History of Blo Norton Hall
As with many old houses, the precise history of Blo Norton Hall is not entirely clear. The Hall was certainly in existence in 1585 and certain features indicate the work of one John Brampton who died in 1535. Records exist as far back as the 13th Century and Prince Frederick Duleep Singh (see below) was of the view that since about 1280 the Hall had never been sold outright in that there was always a connecting link between each owner.
The families involved were Bigod, Brome, Brampton, Best, Browne and Goldson. No member of these families has lived at the Hall for over 100 years, the Hall having been let to a variety of tenants until January 2009. The present owner purchased the property in March 2007 by means of purchase of its owning company from 29 family shareholders. If Prince Freddie is correct, this represents the first clean break in ownership for over 700 years.
If readers are curious about the word “Blo’”, it seems likely that it is a phonetic shortening of Belaugh or Bel’eau and that the word means merely “by the water” so Blo’Norton is really Norton by the Water.
In the summer of 1906 Virginia Woolf (1882-1941) came to stay at Blo Norton Hall. The Hall provided the setting for her short story The Journal of Miss Joan Martyn. In the story the main character Rosamund Merridew, is a historian researching England's land-tenure system. This part of Norfolk is particularly isolated and Woolf records in her diary the journey from Diss railway station:
"'...every mile seemed to draw a thicker curtain than the last between you and the world. So that finally, when you are set down at the Hall, no sound whatever reaches your ear; the very light seems to filter through deep layers; and the air circulates slowly, as though it had but to make the circuit of the Hall, and its duties were complete."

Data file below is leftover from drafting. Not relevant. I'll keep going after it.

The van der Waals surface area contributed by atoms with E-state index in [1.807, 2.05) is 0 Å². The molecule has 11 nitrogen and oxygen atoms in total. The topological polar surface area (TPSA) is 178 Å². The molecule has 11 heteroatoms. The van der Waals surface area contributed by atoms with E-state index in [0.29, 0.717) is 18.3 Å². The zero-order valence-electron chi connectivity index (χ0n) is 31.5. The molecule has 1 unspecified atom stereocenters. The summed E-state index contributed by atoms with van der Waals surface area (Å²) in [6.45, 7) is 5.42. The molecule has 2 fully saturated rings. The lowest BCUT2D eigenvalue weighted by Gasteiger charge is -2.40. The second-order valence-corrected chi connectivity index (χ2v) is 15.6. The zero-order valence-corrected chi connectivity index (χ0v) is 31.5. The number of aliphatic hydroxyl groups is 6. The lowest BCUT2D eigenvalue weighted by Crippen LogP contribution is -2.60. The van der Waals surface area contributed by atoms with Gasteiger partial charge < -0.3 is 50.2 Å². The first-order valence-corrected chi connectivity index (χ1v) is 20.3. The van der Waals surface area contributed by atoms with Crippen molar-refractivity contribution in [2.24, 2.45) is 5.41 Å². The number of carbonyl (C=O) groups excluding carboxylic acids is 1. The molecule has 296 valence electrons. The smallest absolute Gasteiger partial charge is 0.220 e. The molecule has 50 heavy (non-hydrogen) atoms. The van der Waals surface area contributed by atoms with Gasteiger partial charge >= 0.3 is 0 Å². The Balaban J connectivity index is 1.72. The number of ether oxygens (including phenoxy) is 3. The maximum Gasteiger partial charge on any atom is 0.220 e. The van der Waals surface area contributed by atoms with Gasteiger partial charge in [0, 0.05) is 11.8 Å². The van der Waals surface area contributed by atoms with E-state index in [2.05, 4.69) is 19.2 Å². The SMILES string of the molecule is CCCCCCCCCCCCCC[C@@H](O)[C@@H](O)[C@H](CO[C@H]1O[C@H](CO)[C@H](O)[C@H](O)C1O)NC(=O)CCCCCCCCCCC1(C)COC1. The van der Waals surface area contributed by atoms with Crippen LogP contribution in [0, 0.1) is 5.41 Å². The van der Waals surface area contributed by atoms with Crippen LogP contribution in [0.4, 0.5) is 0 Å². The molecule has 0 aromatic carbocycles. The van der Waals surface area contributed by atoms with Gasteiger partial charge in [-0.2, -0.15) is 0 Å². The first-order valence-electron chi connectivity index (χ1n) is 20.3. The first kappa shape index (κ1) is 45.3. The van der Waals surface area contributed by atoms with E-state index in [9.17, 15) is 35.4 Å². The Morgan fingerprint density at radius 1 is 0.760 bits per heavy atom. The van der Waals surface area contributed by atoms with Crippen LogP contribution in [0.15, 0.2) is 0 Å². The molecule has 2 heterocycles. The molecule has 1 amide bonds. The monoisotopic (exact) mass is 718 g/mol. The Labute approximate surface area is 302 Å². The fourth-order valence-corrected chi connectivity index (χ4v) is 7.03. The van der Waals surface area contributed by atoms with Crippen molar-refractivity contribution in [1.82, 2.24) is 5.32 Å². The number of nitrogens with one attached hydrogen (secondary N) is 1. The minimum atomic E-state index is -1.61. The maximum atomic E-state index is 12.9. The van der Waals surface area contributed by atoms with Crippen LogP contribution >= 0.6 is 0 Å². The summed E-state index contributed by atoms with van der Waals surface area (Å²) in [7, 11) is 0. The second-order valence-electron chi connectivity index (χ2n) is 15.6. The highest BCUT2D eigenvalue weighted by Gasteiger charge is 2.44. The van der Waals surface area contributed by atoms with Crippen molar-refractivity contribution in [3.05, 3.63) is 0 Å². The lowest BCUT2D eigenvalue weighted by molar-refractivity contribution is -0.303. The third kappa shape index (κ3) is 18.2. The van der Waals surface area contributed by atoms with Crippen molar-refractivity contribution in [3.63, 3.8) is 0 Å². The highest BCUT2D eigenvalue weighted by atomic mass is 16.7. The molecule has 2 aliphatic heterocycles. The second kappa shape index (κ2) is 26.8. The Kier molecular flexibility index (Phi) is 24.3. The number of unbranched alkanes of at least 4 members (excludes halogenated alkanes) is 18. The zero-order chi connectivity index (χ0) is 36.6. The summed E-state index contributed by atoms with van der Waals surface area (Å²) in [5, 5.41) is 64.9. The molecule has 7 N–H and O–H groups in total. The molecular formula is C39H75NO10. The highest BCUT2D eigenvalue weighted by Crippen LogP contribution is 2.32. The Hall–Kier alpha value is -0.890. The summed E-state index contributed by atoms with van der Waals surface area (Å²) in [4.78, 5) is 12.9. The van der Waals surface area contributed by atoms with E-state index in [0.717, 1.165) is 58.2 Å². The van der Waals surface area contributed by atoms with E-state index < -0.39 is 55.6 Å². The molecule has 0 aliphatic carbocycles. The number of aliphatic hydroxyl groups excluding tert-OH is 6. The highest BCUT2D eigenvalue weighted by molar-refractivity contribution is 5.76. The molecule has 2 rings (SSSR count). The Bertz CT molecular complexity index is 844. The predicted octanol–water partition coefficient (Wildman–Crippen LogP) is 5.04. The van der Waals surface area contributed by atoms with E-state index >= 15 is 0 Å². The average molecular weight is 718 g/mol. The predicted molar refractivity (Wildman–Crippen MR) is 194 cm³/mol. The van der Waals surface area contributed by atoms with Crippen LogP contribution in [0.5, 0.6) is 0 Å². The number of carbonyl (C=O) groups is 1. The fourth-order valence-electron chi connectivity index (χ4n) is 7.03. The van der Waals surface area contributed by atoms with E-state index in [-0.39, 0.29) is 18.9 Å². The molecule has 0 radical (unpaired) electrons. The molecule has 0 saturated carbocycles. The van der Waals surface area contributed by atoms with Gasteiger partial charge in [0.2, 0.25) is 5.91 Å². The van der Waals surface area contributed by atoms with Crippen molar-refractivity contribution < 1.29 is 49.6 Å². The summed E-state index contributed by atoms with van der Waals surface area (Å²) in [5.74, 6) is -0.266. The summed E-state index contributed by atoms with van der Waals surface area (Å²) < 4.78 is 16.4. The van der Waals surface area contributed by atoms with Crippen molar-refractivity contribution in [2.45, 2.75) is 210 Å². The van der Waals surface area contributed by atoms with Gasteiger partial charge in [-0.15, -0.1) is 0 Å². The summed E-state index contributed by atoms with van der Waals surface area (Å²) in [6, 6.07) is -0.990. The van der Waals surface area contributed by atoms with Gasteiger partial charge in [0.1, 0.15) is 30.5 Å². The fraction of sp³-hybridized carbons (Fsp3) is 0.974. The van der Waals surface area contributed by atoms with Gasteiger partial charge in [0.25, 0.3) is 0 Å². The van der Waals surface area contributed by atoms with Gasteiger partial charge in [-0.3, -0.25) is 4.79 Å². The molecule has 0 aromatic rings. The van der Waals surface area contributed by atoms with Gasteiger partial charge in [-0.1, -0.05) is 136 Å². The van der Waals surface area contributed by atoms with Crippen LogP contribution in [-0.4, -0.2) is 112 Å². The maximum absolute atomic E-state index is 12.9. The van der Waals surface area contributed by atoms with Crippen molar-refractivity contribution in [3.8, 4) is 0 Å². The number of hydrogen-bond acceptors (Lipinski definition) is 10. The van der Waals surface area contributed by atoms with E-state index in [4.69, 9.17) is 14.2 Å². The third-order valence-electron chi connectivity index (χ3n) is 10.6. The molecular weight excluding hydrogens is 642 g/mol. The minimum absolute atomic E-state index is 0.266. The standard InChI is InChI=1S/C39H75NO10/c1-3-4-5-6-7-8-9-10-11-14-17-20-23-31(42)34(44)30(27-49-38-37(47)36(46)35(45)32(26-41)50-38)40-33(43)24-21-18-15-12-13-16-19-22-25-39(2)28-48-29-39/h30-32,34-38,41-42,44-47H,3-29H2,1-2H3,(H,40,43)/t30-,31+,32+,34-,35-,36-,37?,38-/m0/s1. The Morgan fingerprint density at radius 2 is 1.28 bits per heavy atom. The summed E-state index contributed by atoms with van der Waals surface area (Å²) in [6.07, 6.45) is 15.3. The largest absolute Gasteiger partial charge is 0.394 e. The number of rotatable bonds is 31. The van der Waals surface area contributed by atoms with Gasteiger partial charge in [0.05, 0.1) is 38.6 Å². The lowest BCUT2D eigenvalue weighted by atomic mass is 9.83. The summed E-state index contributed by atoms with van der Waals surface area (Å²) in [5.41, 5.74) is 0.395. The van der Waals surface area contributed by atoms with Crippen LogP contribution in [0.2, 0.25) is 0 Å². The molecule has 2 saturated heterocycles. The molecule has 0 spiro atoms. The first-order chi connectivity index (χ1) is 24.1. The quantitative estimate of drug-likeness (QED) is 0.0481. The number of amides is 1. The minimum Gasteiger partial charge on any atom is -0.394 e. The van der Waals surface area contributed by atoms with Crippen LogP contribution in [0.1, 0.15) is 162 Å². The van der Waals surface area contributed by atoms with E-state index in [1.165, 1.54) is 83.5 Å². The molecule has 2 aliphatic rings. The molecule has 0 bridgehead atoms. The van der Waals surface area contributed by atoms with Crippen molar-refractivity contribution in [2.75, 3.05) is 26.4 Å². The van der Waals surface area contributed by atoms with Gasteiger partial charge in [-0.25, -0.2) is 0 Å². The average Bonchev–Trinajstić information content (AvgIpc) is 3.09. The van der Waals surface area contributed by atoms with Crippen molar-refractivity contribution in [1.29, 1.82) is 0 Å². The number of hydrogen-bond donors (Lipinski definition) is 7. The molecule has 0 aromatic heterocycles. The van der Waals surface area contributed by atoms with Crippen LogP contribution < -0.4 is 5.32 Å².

While staying at Blo Norton, Virginia used to cycle around the Norfolk lanes and visited various places including Kenninghall
Prices from £1,995.00
Blo Norton Hall, a stunning, moated house dating back to the sixteenth century, is located in the pretty south Norfolk village of Blo Norton. The village itself lies on the Little River Ouse which separates Suffolk from Norfolk. It is surrounded by quiet lanes, ideal for walking, cycling and painting and is close to Redgrave and Lopham Fen. The Hall provided the setting for Virginia Woolfs’ short story, The Journal of Miss Joan Martyn. In the story, the main character, Rosamond Merridrew, is a historian researching Englands’ land tenure system. One day, she comes across a forgotten manor house and pays a call to investigate meeting the inhabitants and eventually gets her hands on the diary of one of their ancestors, Joan Martyn.
- Sleeps 21
- 9 bedrooms & 7 bathrooms
- Grand Dining Hall with Large Fire Place
- Elegant Drawing Room with Fireplace
- Sunday departure time by 17.30hrs, no more rushing around, enjoy your stay and miss the traffic!